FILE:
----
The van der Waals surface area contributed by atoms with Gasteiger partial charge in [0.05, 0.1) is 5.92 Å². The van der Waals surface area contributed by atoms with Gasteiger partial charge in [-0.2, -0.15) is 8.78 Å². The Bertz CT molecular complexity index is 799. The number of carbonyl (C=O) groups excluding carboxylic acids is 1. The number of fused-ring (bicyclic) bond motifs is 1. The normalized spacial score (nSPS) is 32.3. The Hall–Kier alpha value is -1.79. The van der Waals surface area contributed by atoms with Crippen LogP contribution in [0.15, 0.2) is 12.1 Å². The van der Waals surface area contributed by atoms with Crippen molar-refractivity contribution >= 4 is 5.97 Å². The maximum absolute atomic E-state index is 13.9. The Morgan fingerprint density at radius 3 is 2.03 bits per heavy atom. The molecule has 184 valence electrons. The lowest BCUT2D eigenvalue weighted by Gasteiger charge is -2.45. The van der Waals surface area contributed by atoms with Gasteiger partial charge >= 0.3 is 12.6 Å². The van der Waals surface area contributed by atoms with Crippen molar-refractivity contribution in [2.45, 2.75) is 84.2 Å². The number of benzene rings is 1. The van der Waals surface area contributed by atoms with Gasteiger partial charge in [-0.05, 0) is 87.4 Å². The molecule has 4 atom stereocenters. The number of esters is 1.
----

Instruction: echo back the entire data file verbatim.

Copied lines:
The van der Waals surface area contributed by atoms with Gasteiger partial charge in [0.05, 0.1) is 5.92 Å². The van der Waals surface area contributed by atoms with Gasteiger partial charge in [-0.2, -0.15) is 8.78 Å². The Bertz CT molecular complexity index is 799. The number of carbonyl (C=O) groups excluding carboxylic acids is 1. The number of fused-ring (bicyclic) bond motifs is 1. The normalized spacial score (nSPS) is 32.3. The Hall–Kier alpha value is -1.79. The van der Waals surface area contributed by atoms with Crippen LogP contribution in [0.15, 0.2) is 12.1 Å². The van der Waals surface area contributed by atoms with Crippen molar-refractivity contribution >= 4 is 5.97 Å². The maximum absolute atomic E-state index is 13.9. The Morgan fingerprint density at radius 3 is 2.03 bits per heavy atom. The molecule has 184 valence electrons. The lowest BCUT2D eigenvalue weighted by Gasteiger charge is -2.45. The van der Waals surface area contributed by atoms with Gasteiger partial charge >= 0.3 is 12.6 Å². The van der Waals surface area contributed by atoms with Crippen molar-refractivity contribution in [2.45, 2.75) is 84.2 Å². The number of benzene rings is 1. The van der Waals surface area contributed by atoms with Gasteiger partial charge in [-0.05, 0) is 87.4 Å². The molecule has 4 atom stereocenters. The number of esters is 1.